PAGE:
As for the issue at hand – having it all. A more pressing and interesting question is why women entertain the question. Having everything in life is impossible. That’s not a gender dynamic; it’s cold, hard, calculating economics. Microeconomics, to be exact, and it is opportunity costs. Is occurs independently of what or who you are. In its simplest form, opportunity cost is “the loss of potential gain from other alternatives when one alternative is chosen.” We must choose. There is a finite amount of time in this life as we live it; therefore, when faced with options we must forgo some to fulfill others. We prioritize. It’s why those “Sliding Door” fantasies occur; it’s why some people never act (but that is a choice in itself.) If presented with two things: career advancement or family, we must make a choice. Until recently (and still very much in the forefront) women’s answer should always be family. Well, of course, we could have a side job to get us out of the house and make us feel useful, but family always first. Then came a breed of women, unafraid to bitch their way to the top. (Because, men are aggressive. Women are bitches man-eaters. Fact.) The truth is, taking opportunity cost into effect, these women prioritized career. They chose like men. Because the male definition of success equates to acquiring a family without the need to maintain it, or even be present in its development.

Now that women (however few) have reached the same executive positions and success as men, the definition of success morphed. Success is being perfect at everything! Success is getting the promotion at work, completing all your Pinterest board dream DIY décor ideas, and never missing a parent/teacher conference.

Think of the Care.com commercials. Have you seen them? The “Multiplicity” ad presents, in a 30-second time frame, the definition of female success. Somehow, when the estrogen ingredient is added to success it equals to overwhelming.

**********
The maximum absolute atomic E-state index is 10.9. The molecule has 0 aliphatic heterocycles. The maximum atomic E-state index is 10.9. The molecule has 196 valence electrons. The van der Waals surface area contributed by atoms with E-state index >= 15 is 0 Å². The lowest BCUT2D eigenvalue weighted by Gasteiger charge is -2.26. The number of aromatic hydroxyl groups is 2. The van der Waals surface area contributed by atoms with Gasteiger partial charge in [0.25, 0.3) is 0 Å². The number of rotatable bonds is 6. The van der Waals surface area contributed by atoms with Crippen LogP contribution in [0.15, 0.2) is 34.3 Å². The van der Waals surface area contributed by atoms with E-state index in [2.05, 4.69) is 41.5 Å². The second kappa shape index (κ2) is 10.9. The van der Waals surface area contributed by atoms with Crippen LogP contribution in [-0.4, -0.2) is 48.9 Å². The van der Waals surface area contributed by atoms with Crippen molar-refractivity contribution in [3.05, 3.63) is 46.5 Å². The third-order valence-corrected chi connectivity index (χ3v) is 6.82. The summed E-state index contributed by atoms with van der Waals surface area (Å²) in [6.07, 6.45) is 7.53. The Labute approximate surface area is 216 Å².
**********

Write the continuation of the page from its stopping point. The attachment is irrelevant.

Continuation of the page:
Under any definition Indra Nooyi is successful. She has been married for 34 years, has 2 daughters, and is the CEO of a multinational corporation. She also happens to be a woman, and Indian. 3 things she’s worked for, 2 things that happened to her. When she asserts that women can’t have it all, and it is quoted over and over again as a banner from patriarchy calling out to all women letting us know we will never achieve our dreams of 100%, I can’t help but frown – if I had a large apple tree I would go and sit underneath it to sulk.

The “having it all” dilemma raises more questions than providing a guideline for how to live life. I won’t be Ms. Nooyi or Ms. Barra, but I have a right to use them as inspiration without an asterisk. Without a “but.” They should be controversial without questioning if they’re happy with their life choices. Men can look at, and idolize, Jack Welch and Steve Jobs, without even the slightest concern for their personal life. And I think that’s the end point of the argument. Having it all is not a professional question. It is absolutely personal, and to a certain extent it pries into the individual’s life in a stealthy way. It doesn’t come right out and ask “tell us everything about you,” but in a shorthand way requests personal information from the individual. Women are expected to answer how they handle it all at a higher rate than men. Women can’t just be powerful on their own; it must come at a cost. Somehow. Why? Are women setting the standard by even entertaining this question, or are we just more vocal?

Women are flawed, just like men. To reach those levels of success, there is more in common between two CEO’s independently from gender than between Mary Barra and myself as women. Don’t ask women can they have it all, we can’t. But then again, no one, not ever, will have it all.

I’m exhausted, life is hard enough. We’re damned if we do, we’re damned if we don’t. I’m going to go watch reality TV.

 

***

 Questions I would prefer we ask these high-ranking women (and all other high-ranking officials):

  • Would you reconsider bringing back Pepsi Clear?
  • Before Pepsi, did you ever think you were a Coke person?
  • Why does PepsiCo continue to obstruct California legislation on GMO labeling?
  • What has GM done since the ASOTRECOL hunger strike in 2012-2013 regarding labor conditions in its plants in Colombia?
  • How does GM counter the EPA claims of exacerbating pollution and the lawsuit brought forth by the US Department of Justice?
  • What does your company do in order to ensure compliance with local laws of operations in your international locations?
  • Does your company invest in its multinational locations? What does it do for the local community that will have positive long-term effects?

  ***

*Full disclosure, I read “Lean In” by Sheryl Sandberg and laughed at 50% of it. I agree men should share in household duties and as women we should be looking for partners instead of providers. Everything else, well, let’s chuck some of it up to lucky star alignments.

**And let’s get real, now that Kim Kardashian weighed-in in the matter, well, how can I counter? I’m just a nobody. Women can have it all! Vapid, dead-eye Instagram posts included!